Mycoplasma in Dogs

Mycoplasma refers to a certain type of bacteria which can cause infections in both animals and humans. Although it can be found in some dogs that are healthy and display no symptoms of disease, it may also lead to infections, some of which can be serious. Fortunately, mycoplasma can be treated promptly with appropriate antibiotic medicines. However, if you leave an infection caused by mycoplasma without treatment, it may spread and cause a variety of other damages to your dog's body as well. Read on for a brief overview of mycoplasma in dogs.

Symptoms of Mycoplasma Infection

Because mycoplasma can potentially affect a wide range of your pet's bodily systems, it can be difficult oftentimes to pinpoint his symptoms to one particular condition. Therefore, it's important that you be aware of the full scope of potential symptoms for mycoplasma infection. The following are some of the most commonly seen symptoms associated with mycoplasma in dogs:

  • Respiratory issues (coughing, sneezing, discharge from the nose)
  • Difficulty in urination and blood in the urine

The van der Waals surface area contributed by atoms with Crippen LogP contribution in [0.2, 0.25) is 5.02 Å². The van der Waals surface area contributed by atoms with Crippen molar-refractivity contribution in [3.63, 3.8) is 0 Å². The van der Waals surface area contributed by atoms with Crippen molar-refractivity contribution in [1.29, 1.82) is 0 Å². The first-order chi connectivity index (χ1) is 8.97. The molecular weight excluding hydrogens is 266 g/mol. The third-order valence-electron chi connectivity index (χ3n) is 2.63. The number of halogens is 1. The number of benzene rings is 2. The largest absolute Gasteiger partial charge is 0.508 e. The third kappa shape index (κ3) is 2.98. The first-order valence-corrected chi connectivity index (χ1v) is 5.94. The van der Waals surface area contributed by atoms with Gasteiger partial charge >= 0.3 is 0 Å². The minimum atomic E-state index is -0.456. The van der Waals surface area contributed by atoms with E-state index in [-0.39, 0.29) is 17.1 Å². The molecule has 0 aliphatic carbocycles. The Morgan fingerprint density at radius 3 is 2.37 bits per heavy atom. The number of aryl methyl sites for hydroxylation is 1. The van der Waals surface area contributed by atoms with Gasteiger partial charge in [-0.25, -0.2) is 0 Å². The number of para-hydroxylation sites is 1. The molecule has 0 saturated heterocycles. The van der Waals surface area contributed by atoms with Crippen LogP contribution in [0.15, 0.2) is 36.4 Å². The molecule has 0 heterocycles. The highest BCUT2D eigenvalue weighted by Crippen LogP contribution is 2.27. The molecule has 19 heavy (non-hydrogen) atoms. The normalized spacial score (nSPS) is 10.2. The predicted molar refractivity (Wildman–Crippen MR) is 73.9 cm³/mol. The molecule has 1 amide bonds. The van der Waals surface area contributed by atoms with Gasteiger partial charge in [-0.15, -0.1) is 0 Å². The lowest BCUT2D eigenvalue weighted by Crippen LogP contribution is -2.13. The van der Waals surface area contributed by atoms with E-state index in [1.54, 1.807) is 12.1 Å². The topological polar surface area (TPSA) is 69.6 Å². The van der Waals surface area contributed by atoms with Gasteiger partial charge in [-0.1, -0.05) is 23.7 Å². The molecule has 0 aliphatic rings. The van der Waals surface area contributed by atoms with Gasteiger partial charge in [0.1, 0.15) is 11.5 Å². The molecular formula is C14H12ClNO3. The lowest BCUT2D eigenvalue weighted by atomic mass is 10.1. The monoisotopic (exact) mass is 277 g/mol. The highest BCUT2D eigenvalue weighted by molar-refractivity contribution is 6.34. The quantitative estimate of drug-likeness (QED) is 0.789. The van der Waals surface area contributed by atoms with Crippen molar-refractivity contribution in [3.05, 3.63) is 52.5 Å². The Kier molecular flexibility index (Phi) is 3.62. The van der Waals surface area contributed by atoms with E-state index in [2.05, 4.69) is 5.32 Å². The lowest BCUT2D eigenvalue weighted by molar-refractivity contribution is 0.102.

• Colitis and other gastric distress
  • Abortion or infertility
  • Infection of the eyes
  • Weakness and lethargy
  • Loss of appetite and weight
  • Skin lesions and abscesses

If you notice these or any other suspicious symptoms in your dog's body or behavior, it's important to take your pet in to the vet immediately. Because of the potentially very serious nature of this condition, your vet will need to know all of the symptoms that you've seen, as well as how long they have been present for. If necessary, bring a log of those symptoms with you so that you can provide the most accurate information.

Diagnosing and Treating Mycoplasma in Dogs

There are a number of tests and other ways that your vet will be able to test for the presence of mycoplasma bacteria in your dog's system. The most common of these is a complete blood panel and sampling. He will also likely take abdominal and chest x-rays, as well as a urine sample for testing. If your dog has open sores, he'll likely also administer a culture test.

The treatment for mycoplasma in your dog depends upon the extent to which the bacteria has permeated his body. In milder cases, outpatient care with antibiotics may be sufficient to rid your pet of the condition. If your pet is in more serious trouble, however, you might need to have him hospitalized. In other cases, pets will require fluid therapy and rehydration to help keep their bodies at a stable level while the antibiotics are used to flush the mycoplasma bacteria out of their systems.

Because mycoplasma can be passed to humans, it's essential that you use extreme care when treating your pet for this condition. For the best results, follow your veterinarian's recommendations for treating your dog's mycoplasma infection as closely as possible, and be sure to continue all antibiotic treatments through to their completion to eliminate all traces of bacteria from your pet's system.